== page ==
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  • Writer's pictureKristyn Burtt

How Mari Takahashi Leaped From Ballet To Smosh Games

Updated: Apr 29, 2020

Some professional dancers move into choreography and teaching as a natural progression in their careers while others take an entirely different journey. Forging her path is exactly what Mari Takahashi did after she left her job with the Oakland Ballet Company behind. 

She’s now one of the world’s top female gamers and is well known for her work with the YouTube channel, Smosh Games. While she’s an incredible gamer, she admits that she winds up in second place on all of those dance-related video games. 

“I think I win on performance and that's what matters to me,” she laughs.

Dance Dish had the opportunity to talk with Mari about how she took the road less traveled as an artist and how her career in dance prepared her for the work she does today.

Dance Dish: Your mom was a professional dancer, so I imagine you were practically born in a dance studio?

Mari Takahashi: My mom performed with the Tokyo City Ballet and danced her whole life — it was her career. She became a choreographer and a teacher and still has a ballet school, Ayako School of Ballet, in the San Francisco Bay area. When I was born, [the dance studio] was my second home, but it was more like my first home because I spend so much time.

DD: Was your mom your first teacher or did you study with other people when you were growing up?

Mari: She was my first teacher, but I also was taught by a bunch of other people who worked in our studio or came in for a workshop — notable ones being Mikhail Tchoupakov or Michael Lowe. A lot of people came in and out, but my mom was my constant teacher. 

DD: Did you cross-train in other forms of dance or were you strictly trained in ballet?

Mari: I would say [my training was] 90 percent ballet and 10 percent everything else. Ballet was always the main goal. I think I started to love contemporary at the end of high school when I was able to finally tap into my emotions and outwardly perform without feeling self-conscious.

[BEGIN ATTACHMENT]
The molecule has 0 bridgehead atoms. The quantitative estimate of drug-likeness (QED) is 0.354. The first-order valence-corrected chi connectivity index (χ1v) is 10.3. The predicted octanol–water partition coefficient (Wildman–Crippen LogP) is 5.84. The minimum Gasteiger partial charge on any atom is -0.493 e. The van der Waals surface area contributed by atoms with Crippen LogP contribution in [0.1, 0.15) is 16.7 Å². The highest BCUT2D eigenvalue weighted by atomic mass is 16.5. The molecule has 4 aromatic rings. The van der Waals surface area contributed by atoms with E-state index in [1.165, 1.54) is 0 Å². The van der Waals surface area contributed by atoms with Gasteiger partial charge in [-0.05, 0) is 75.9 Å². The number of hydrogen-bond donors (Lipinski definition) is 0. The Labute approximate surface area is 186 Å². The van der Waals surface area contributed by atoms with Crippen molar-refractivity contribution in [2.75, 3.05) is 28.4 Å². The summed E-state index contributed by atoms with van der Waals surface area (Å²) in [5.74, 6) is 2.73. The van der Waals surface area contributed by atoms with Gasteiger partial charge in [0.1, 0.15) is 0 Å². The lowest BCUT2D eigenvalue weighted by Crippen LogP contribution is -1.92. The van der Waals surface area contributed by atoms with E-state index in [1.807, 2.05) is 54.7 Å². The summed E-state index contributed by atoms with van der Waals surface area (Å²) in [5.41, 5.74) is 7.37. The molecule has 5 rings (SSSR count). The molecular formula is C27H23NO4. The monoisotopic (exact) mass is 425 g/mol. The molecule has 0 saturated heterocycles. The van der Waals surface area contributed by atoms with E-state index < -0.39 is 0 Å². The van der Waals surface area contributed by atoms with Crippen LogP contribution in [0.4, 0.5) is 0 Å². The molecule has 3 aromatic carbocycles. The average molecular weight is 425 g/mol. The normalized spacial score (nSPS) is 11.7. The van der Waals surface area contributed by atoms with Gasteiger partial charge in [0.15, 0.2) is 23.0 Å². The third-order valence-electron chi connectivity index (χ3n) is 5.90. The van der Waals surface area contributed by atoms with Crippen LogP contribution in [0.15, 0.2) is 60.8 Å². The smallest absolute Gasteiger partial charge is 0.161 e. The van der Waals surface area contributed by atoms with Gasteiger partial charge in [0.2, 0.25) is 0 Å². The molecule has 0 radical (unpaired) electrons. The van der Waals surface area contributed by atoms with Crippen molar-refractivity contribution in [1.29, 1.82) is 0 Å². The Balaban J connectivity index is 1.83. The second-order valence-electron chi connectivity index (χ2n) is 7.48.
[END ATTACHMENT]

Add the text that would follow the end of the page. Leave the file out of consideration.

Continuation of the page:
Ballet always gives you a very safe and structured way of dancing. I think I always adhered to that and it took me a while in my dance career to kind of learn to let go, be vulnerable with my feelings and express that through dance. 

DD: I know you are very athletic even outside of the dance studio. Was that something that you were allowed to explore during your ballet career?

Mari: I did absolutely nothing except for ballet. I always wanted to do karate since I was a little kid and I was told that I would develop different muscles. I wanted to be on a soccer team because I just wanted to kick things. [She laughs.]

In my mid-twenties, something clicked in one year and I just decided to go out and do stuff. I did this despite my contract and I went skiing in the Alps by myself. I started rock climbing the same year I started ice climbing and mountaineering. I even decided to go climb Mount Kilimanjaro.

DD: When did you start thinking that dance might not be the end game for your career and that you might go in a different direction?

Mari: It was 2010. I know, even as an old lady, I'll look back on it as the year that started to shake things up in my life. I don't know if I saw whatever I was doing would be as impactful as it has been. I don't think I saw it as a career shift. 

As a dancer you take any side gigs that come about — modeling or in my case, being a magician's assistant or taking a gig for a YouTube channel like Smosh. That was my 2010 and it launched me on a different path that I wasn't expecting in any way, but I'm forever grateful for it. 

DD: Do you miss the day-to-day of a dance career? Are you still taking classes for your health and fitness?

Mari: I do miss it, but it's bittersweet. I wouldn't say that I have an inkling of regret, but I miss it every day.

As far as taking dance now, I take ballet from time to time. Ballet is really hard. I get to approach it with a more lax view now and I get to enjoy it for myself. I feel like I get to laugh about it now and think, Man, the construct of ballet is impossible stuff. [She laughs.] 

DD: How has your training set you up successfully for a career outside of dance?

Mari: I'm grateful for everything that I've learned in ballet and dance. I think it has set me up to learn to adjust and be malleable. I’ve also learned to come at every situation with humility, discipline and hard work.

DD: What's your best advice for taking that leap of faith and making that transition to a career outside of dance?

Mari: I would say that dancers can evolve, grow and learn quickly. Dancers have the discipline and all the right tools to transition into other careers. But the most important thing is to trust yourself.


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